Chile Finds Rails Possibly Used in Deaths
SANTIAGO, Chile - Divers working under a court order on Wednesday found several pieces of railroad track believed used to sink the bodies of dissidents killed during the dictatorship of Gen. Augusto Pinochet.
Judge Juan Guzman said he ordered the search after receiving "abundant information" about the rails' use. He called the operation a success but didn't elaborate further.
The judge, who has been conducting an investigation into reports of the missing, has questioned a number of active and retired military men believed to have participated in the flights to throw the bodies.
One of them, retired Air Fore Sgt. Juan Carlos Molina, appeared on the state television two years ago saying the bodies where thrown tied to the rails and covered with bags. The state television repeated part of the interview Wednesday night.
The military admitted in 2000 that some 200 bodies of dissidents killed in the early years of Pinochet's 1973-90 dictatorship were thrown into the ocean and lakes from aircraft.
So far, only one of those bodies has been found.
Human rights activists and testimony before several courts, including some from repentant security agents, indicate that the bodies were tied to pieces of railroad track iron to ensure they would sink.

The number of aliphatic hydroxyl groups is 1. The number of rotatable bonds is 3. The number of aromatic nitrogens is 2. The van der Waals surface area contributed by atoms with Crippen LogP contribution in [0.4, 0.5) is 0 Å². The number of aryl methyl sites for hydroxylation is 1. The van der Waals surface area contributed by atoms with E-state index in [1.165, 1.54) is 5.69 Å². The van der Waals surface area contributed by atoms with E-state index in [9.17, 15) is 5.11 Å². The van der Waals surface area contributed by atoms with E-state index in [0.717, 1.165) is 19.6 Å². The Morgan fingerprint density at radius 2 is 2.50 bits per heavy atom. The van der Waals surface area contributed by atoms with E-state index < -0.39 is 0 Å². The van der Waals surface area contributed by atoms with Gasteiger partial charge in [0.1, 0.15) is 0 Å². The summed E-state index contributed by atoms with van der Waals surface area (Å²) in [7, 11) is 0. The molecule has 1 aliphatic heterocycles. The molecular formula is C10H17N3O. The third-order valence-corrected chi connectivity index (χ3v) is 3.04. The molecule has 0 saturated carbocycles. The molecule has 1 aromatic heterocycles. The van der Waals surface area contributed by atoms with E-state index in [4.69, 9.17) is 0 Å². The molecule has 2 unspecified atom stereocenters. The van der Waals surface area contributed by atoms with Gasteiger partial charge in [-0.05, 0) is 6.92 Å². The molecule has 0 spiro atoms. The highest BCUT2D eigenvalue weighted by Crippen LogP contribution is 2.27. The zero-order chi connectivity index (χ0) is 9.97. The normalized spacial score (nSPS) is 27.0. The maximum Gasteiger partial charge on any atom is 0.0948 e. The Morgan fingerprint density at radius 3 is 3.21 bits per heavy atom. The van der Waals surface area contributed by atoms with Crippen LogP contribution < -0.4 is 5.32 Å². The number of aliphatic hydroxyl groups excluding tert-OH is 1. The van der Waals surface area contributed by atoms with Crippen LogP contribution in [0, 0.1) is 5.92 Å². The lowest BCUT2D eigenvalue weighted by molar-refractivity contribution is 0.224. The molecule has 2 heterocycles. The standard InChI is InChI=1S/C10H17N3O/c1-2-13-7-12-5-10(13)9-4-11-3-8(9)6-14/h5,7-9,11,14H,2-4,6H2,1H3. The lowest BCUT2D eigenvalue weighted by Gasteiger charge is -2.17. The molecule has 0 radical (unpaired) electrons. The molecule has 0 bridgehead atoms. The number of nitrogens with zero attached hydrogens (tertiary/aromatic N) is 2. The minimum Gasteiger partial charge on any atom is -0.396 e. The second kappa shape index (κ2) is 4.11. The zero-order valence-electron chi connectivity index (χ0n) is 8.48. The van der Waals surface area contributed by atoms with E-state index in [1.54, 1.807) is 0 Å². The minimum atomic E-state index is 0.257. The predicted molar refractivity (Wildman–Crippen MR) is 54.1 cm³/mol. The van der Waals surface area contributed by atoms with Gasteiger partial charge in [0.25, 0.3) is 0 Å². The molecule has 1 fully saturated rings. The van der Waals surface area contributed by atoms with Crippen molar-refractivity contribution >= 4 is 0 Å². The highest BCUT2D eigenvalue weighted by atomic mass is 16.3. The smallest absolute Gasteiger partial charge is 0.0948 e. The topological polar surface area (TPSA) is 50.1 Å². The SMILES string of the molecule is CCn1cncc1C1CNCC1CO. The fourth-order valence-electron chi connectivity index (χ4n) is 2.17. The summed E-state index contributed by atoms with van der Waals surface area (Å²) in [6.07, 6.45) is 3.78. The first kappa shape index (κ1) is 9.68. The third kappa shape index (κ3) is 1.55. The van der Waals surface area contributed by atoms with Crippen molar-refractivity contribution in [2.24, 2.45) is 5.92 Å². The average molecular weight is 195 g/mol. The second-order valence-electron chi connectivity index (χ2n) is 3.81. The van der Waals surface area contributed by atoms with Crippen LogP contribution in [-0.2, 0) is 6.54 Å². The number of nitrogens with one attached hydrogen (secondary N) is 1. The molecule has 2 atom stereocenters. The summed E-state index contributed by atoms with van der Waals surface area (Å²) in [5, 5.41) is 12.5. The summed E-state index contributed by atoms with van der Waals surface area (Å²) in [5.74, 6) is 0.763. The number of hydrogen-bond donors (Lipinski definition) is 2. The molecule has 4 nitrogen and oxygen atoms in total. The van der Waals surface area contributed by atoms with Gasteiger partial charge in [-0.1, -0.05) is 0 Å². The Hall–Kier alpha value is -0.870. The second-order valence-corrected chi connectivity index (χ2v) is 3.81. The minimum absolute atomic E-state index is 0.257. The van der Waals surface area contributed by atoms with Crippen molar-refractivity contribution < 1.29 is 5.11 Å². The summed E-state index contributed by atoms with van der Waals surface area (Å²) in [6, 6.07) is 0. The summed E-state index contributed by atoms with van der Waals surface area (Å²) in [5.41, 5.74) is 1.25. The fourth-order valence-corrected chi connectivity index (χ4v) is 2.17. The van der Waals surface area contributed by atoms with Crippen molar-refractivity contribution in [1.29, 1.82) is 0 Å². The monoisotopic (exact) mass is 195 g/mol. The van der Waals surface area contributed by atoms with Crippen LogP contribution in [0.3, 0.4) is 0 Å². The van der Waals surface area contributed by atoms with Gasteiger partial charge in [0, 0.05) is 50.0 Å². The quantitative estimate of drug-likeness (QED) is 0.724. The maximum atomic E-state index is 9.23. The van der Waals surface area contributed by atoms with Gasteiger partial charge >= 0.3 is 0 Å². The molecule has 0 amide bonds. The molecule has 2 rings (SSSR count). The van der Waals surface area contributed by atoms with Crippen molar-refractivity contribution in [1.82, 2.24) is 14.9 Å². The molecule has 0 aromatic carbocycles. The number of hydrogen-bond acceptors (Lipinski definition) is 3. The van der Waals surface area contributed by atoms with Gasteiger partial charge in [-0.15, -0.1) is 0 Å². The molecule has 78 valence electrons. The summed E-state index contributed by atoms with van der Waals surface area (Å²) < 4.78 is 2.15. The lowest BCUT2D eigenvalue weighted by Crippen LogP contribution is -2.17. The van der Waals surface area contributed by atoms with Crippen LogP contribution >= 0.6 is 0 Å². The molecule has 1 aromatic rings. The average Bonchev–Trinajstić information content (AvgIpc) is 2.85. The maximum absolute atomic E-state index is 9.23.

Guzman ordered the divers to search off the coast of Quintero, 110 miles northwest of Santiago, as part of his investigation into the disappearance in 1976 of 10 members of the leadership of the Communist Party. One of them was Jorge Munoz, the husband of the current president of the party, Gladys Marin.
Guzman indicted Pinochet on human rights charges in 2001 and kept him under house arrest for 43 days. The charges were eventually dropped after the Supreme Court pronounced Pinochet unfit to stand trial on health grounds, as he has been diagnosed with a mild case of dementia, and suffers from diabetes and arthritis and has a pacemaker.
Guzman is now seeking to try Pinochet on different human rights charges, and last month succeeded in having the Supreme Court to strip Pinochet of the immunity from prosecution he held as former president. The judge is now expected to set a date to question the former dictator.
The case is one of hundreds of criminal lawsuits faced by Pinochet stemming from the abuses under his regime.
According to an official report, 3,197 people were killed for political reasons during his reign.